As part of the Miss USA 2011 beauty contest, the contestants were interviewed on a variety of subjects. One question was about teaching of evolution: should evolution be taught in public schools? There is still a lot of debate about this matter around United States, especially in the Southern states, where conservative Christian views dominate.
There was a good variety of answers by the very pretty contestants and they speak in a clear and smart manner. Most of them, however, approached the problem with the idea that evolution is a belief or that a student's personal belief's should dictate what is taught at school.
Many of the contestants stress that they personally do not believe in evolution. Because it is a matter of belief, it should not be taught in classroom, or "both sides" should be presented so that children could make their own decisions about which is true.
While I find it worrying that these ladies confuse science with personal beliefs, let us think why they are in this contest in the first place. They are not competing to become science teachers. They are trying to convince the judges that they are not only good-looking but also gentle, friendly and good to present themselves, in a clear and positive manner. They probably aim to work in a profession related to publicity: as a model, actor, presenter.
In what they were expected to do, they did well. They presented themselves as caring, gentle and friendly. The question was presented as a challenge, not as an inquiry about their scientific and theological knowledge. They had no problem speaking their mind and answering the question and many of them extended a hand to "both sides".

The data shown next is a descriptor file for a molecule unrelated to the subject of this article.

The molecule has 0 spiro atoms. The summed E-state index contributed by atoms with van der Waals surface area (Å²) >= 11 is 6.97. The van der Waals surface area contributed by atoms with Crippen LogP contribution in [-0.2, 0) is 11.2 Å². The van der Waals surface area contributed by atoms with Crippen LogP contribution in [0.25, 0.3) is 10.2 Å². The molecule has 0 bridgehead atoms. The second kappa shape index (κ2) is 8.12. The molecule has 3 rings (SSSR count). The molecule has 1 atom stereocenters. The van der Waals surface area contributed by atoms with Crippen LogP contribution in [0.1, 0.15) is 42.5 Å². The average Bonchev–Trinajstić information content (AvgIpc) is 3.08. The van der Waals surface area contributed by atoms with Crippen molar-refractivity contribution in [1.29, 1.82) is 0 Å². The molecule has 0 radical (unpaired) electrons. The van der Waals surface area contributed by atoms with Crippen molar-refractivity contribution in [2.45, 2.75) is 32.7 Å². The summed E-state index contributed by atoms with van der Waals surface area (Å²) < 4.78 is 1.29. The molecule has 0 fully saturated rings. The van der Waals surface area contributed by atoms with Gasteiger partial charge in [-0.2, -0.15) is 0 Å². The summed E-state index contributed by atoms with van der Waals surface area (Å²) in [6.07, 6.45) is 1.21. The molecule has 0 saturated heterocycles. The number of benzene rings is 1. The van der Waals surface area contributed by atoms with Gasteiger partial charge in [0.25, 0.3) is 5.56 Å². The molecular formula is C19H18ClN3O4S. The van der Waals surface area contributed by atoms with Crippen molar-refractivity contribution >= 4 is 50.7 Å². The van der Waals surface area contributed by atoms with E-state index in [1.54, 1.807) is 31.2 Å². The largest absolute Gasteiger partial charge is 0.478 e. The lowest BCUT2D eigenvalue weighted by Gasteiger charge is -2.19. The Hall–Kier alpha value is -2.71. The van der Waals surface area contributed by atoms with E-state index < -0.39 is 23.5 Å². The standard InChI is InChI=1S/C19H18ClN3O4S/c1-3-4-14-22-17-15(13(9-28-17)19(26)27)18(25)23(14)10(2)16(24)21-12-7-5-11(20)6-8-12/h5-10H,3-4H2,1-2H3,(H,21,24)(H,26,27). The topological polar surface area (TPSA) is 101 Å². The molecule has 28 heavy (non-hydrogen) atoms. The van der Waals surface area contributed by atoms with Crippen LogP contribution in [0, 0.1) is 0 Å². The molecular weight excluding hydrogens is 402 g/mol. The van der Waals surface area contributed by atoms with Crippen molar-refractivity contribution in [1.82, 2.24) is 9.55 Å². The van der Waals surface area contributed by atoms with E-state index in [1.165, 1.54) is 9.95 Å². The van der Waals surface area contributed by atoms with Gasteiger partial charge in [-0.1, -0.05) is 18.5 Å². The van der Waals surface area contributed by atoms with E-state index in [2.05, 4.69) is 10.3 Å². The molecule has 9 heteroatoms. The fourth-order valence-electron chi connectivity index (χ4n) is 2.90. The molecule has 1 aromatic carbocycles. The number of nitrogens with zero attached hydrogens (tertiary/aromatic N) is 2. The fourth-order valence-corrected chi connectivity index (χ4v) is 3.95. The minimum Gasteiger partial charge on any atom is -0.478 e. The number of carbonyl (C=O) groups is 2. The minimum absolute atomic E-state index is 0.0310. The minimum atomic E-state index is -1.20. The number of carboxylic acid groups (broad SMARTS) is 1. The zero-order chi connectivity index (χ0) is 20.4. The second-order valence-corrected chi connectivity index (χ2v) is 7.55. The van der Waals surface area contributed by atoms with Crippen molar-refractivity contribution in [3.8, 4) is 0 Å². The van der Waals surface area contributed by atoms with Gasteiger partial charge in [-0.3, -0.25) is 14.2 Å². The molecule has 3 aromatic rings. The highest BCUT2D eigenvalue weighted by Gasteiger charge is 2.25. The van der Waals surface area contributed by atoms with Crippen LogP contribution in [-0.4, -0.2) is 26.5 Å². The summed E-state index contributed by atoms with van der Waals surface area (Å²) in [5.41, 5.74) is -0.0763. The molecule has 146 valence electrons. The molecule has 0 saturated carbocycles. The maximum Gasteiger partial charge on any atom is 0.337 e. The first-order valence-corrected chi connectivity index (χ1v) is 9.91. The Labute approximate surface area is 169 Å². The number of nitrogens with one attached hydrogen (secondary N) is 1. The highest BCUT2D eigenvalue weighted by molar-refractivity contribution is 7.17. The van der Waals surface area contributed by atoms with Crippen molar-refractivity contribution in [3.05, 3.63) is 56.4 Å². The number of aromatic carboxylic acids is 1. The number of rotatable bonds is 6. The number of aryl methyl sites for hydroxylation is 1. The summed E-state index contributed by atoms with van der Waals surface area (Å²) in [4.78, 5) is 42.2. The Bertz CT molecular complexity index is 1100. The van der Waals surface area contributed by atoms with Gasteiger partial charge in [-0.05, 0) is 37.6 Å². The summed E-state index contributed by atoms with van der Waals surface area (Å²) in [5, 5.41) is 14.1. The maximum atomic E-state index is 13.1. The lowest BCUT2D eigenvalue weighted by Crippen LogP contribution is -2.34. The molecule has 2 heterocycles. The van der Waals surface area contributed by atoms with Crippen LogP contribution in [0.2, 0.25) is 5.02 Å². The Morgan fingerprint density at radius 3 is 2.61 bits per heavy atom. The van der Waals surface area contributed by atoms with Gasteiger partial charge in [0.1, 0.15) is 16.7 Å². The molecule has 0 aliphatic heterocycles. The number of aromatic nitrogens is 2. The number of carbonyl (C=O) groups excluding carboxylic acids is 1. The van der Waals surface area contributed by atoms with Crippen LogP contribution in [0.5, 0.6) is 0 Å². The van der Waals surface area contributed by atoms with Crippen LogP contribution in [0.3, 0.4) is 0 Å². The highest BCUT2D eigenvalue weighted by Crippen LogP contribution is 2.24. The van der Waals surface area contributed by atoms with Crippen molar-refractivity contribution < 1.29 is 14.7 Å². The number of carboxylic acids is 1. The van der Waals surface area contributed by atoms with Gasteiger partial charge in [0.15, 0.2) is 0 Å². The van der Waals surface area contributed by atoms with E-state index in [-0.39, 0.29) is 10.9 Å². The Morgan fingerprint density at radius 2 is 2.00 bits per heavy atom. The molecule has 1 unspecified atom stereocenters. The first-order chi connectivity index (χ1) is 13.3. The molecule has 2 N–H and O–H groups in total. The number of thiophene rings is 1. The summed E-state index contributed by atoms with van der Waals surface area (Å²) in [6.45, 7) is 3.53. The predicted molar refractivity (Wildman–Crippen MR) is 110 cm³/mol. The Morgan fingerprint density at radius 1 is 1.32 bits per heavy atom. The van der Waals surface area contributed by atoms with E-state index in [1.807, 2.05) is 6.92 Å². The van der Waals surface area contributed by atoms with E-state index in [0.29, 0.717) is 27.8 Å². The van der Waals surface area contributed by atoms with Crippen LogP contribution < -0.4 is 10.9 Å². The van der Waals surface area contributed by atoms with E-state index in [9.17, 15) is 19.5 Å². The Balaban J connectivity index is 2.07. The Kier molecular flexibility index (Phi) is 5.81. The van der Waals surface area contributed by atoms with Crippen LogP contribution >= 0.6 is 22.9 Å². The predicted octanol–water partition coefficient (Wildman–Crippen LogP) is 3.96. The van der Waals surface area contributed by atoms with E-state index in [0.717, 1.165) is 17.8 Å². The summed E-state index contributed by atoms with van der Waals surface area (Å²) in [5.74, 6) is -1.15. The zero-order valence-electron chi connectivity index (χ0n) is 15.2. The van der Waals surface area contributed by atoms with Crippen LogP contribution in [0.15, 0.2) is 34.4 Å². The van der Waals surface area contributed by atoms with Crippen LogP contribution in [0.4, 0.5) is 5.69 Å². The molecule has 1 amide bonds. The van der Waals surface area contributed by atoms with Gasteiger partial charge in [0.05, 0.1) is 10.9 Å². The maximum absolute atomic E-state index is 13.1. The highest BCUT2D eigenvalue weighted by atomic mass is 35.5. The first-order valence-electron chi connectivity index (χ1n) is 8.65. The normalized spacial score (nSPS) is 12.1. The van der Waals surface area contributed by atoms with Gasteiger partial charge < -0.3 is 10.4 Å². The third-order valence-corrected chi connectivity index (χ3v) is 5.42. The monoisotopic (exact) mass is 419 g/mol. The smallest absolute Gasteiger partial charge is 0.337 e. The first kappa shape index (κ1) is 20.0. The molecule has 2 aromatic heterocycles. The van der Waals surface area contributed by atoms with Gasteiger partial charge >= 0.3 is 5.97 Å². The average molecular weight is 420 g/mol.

At the same time, they present honest and dangerous misconceptions about what science and beliefs mean and what should be taught in the classroom in general. The theory of biological evolution is the prevailing scientific theory about the origin and development of species. There are no other significant theories, so if you want to present the children "the alternative" or "both sides", what should you tell them? Also, should the kids' own (or the parents') conceptions about the matter affect what they are taught?
At the same time, kids should be taught what a theory is and how science is done. They should understand that while there is a theory of evolution, it is not "just" a theory and while you can criticize it like any other theory, it prevails. Creationism, on the other hand, is a religious belief and while some of its claims could be assessed like other details, as a theory it should not be taught in a biology or physics class. Generally, I believe, that it is important to know that people have conflicting views about the origin of the world, but that is not a matter of physics or biology but sociology, philosophy and ethics.